January 26, 2015  •  3 Comments


CEDAR-MESACEDAR-MESA The desert is a land of extremes. Miles of parched, dusty dunes interrupted by vertical sandstone walls can shape-shift in an instant when a microburst storm turns dry washes into rivers.  Blistering heat dries the receding waters and quicksand into ridged mud flats.  In winter, canyons hold the cold with morning fog coating every surface with the promise of an ass-over-teakettle trip.  It is these wild and varying weather patterns and the remnants of their impact that lure the wandering photographer to the desert’s bed.

To be taken in by the light and novel scenes afforded on a trek into southern Utah's backcountry is easy.  With or without a camera, the experience of traveling on foot down steep rock falls and across open mesas with few trails or footprints connects one’s humanity with the earth and other living species in ways most never experience.  There are growing numbers who visit wild places however, and along with pressure from those desiring motorized access and new roads cut through the middle of nowhere for the extraction of oil and gas resources, the photograph is quickly becoming an historical document of landscapes lost.  What most viewers fail to see in the recent photograph of dreamy light rays streaming into Antelope Canyon in Arizona, purportedly sold for $6.5 million, is the cattle trail of human footprints in the sandy foreground and the dollars exchanged to buy a hike in that canyon and others nowadays to get your own shot.  A solo adventure, accompanied by a Navajo guide is extra.


Preparing for a day hike into the little known and untrodden requires more than a checklist for the camera bag, food, water, and a Swiss Army knife. Along with a provisioned camera bag, we enter into its interior carrying the heaviness of our own inner worlds.  Some are able to leave a large portion of that weight behind with the slam of a car door, ready to be tested and re-created.  Some go back again and again.  A few stay.  Some leave and never return.  Some lose their lives.

In 1934, Everett Ruess, an artist who created linoleum block landscape prints and associated with Ansel Adams, Edward Weston, and Dorthea Lange, set out to explore the Southern Utah deserts with two burros and was never seen again.  His previous wanderings earned him the moniker “Vagabond for Beauty” by author W.L. Rusho.  His disappearance remains a mystery.  It’s more difficult these days with GPS and local networks of Search and Rescue teams to meet up with Ruess’s fate, but even the most experienced among us can slip on a patch of ice or lose footing on a steep, gravelly slope.

Photographers are particularly prone to lapses in paying attention to their surroundings while focused on capturing a particular natural feature or landscape in a certain light.  In today’s world of click and swipe immediacy, it’s not an easy task to slow down and switch awareness from full-screen mode to paying attention to environmental cues, especially if outings are few and far between.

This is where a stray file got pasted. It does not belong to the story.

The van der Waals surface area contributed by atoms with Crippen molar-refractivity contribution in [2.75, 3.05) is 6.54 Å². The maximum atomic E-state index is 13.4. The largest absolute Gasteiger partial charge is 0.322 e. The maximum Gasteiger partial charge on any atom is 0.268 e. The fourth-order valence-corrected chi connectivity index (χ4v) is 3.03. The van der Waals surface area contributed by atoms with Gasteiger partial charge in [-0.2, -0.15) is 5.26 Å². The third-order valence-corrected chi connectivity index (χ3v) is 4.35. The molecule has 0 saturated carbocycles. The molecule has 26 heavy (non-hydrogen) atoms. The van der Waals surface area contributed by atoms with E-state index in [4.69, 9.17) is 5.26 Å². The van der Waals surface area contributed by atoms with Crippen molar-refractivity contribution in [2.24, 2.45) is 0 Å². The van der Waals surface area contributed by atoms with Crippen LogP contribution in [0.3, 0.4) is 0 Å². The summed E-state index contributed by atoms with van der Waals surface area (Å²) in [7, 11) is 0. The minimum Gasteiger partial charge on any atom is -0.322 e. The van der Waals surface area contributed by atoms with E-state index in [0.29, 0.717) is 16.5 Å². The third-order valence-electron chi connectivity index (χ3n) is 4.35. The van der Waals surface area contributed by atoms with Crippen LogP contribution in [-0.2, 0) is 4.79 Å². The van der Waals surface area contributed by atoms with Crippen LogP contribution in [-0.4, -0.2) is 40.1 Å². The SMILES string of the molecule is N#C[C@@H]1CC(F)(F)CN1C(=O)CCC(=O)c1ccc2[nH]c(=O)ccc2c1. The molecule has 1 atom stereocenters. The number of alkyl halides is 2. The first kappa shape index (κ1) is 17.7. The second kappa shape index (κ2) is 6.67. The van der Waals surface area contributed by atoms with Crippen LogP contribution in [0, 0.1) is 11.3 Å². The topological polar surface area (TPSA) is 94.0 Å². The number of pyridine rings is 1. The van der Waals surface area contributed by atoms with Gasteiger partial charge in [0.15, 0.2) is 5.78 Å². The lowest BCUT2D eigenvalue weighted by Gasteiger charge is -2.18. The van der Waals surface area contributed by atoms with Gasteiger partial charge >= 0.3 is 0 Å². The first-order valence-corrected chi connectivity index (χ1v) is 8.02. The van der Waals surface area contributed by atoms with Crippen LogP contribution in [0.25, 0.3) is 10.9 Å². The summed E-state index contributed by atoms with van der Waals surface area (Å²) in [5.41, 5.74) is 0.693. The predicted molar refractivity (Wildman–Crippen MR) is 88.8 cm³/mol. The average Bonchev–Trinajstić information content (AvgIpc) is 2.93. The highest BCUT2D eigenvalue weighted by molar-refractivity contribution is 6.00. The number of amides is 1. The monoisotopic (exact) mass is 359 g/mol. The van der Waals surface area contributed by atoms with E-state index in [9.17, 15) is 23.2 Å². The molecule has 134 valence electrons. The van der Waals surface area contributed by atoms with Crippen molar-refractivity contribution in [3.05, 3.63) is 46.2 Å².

My first lesson in the trade-off between paying attention and paying the piper started out on a clear, warm May day - Mother’s Day, on a hike to an archaeological site I had visited a few years before.  I had purposely left my camera behind on my initial visit as I was going through a period of feeling conflicted about how photography and the camera came between my experience of wandering in the desert and my writing, but that’s another story for another day.  I had written a poem about the visit and wanted a photograph to accompany the poem to tie it more concretely to the experience.  One particular pictograph’s unique colors and placement high up on a canyon wall piqued my curiosity.  A few friends drew maps indicating routes to enable a quick descent without an overnight or longer stay.  I wanted to climb into the canyon and back out with enough time to drive home and fulfill the generations of Mother’s Day duties from Grandmother all the way down to my Grandson.


I don’t know if young Mr. Ruess found his way into the same series of canyons I hiked into that day, but once I buckled up my pack, took a few steps, and lost sight of my truck, I was lost.  Lost in the sudden, overwhelming presence of so much non-human except for the abundant remnants of previous civilizations, deafly quiet to my ears, yet calling, calling to some primitive sense of heightened awe and curiosity.  Over the preceding years, I had become quite comfortable photographing alone in such environments, studying maps, triangulating landmarks, growing ever more confident in my solitary backcountry skills.

I had no clue I was lost.  Scrambling up to ruins, peering through ancient doors, and the wildflowers, oh the wildflowers - sego lilies, evening primrose, globe mallow, claret cup cactus, all popping up in clumps of white, yellow, orange, and ruby.  It wasn’t until I met up with two hikers hunched over a map that I had any inkling I had wandered far afield from my intended goal.  The hikers and I were headed to the same side canyon, but disagreed on which direction to proceed.  I headed down canyon, they headed up.